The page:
Those of you keen to leave a gift to a charity of your choosing after you die should make sure that you make mention of this to your professional estate planning expert when seeking will writing advice so that you know your wishes will be followed to the letter when you’re no longer here.
Leaving such gifts is fast becoming very popular, it seems, with new research from Remember a Charity revealing that 40 per cent of people over the age of 40 now say they’d be happy to do this, up from the 35 per cent saying the same back in 2008.
In 2008, the majority of those asked said they believed it was better to donate money when you’re alive than leaving a legacy (63 per cent), while 72 per cent said that close relatives have a right to the majority of someone’s estate. Now, these views are held by 47 per cent and 41 per cent respectively.
“We’ve seen a real shift in attitudes in recent years with the public indicating that they are more open to the concept of legacy giving and this is a positive sign for the years ahead.
“While legacy income will inevitably fluctuate to reflect wider economic trends, the public’s propensity to give is the key driving factor for market growth. This poll suggests not only that the public is more willing to leave a gift, but that they have a clearer understanding of legacy giving and think people should be free to do what they want with their estates,” director Rob Cope said.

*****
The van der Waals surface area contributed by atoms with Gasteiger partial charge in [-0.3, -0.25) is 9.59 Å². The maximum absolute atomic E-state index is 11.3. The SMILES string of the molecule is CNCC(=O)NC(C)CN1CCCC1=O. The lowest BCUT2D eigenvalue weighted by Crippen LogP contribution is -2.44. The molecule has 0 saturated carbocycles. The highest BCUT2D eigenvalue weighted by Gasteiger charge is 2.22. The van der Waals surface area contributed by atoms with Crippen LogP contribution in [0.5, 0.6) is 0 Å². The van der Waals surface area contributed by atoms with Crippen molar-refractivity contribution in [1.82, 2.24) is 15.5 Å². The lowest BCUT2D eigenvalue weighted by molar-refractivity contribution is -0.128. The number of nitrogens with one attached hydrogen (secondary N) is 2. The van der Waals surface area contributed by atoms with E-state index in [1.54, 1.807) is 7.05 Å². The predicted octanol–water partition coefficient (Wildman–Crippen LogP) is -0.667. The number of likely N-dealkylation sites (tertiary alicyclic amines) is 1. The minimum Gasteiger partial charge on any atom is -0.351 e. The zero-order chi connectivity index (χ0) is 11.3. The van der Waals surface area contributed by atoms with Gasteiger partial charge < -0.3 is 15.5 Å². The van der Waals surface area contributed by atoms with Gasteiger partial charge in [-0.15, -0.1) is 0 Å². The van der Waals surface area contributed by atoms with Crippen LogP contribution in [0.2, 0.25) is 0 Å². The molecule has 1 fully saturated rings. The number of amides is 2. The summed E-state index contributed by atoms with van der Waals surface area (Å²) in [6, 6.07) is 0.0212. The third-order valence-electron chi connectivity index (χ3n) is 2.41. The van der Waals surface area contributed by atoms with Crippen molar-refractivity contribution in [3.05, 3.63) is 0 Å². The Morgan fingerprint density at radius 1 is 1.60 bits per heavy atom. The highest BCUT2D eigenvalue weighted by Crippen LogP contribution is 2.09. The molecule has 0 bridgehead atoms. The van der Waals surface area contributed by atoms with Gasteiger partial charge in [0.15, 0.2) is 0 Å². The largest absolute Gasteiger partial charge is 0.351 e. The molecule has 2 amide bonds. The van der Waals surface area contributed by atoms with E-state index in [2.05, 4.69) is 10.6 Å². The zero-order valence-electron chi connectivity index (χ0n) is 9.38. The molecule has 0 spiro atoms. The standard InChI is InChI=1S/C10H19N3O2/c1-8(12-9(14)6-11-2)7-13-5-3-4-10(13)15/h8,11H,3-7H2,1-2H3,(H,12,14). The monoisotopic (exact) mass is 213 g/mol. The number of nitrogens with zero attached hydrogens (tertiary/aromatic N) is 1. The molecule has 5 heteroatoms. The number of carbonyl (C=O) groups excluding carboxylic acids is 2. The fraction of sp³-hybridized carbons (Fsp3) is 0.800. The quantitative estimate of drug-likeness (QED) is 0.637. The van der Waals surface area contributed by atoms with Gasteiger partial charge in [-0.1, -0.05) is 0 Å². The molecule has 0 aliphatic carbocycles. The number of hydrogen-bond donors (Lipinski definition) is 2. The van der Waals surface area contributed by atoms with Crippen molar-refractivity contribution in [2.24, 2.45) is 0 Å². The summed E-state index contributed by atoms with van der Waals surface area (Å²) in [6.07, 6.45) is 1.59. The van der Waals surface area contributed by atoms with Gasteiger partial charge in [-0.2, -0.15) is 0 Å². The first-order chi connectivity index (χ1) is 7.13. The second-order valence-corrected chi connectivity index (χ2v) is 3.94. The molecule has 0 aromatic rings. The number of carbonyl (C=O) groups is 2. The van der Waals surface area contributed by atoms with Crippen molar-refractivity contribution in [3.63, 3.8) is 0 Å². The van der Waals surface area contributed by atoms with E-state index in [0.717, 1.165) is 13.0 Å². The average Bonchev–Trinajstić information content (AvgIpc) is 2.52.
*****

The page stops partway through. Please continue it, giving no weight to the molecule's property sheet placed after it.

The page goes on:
Some 70 per cent of survey respondents did feel, however, that people should let their children know if they intend to leave a reasonable amount of money to a charity. Interestingly, just 26 per cent said they thought their family would object to them leaving a charitable gift, down from the 31 per cent seen in 2008.
Whether you want to leave a gift or not, having a will in place will give you peace of mind that your property and possessions will be divided as you see fit, as well as lifting some of the burdens of bereavement from your friends and family. You could also look into setting up a lasting power of attorney, granted to a person of your choosing, at the same time.
There are all sorts of benefits to drafting a will, including tax efficiency, guardianship of any children, tax planning, setting out funeral arrangements, easing the burden for loved ones in mourning, passing on possessions and gifts, detailing your funeral arrangements and choosing how your estate will be shared. If you’d like to find out more, get in touch with us today.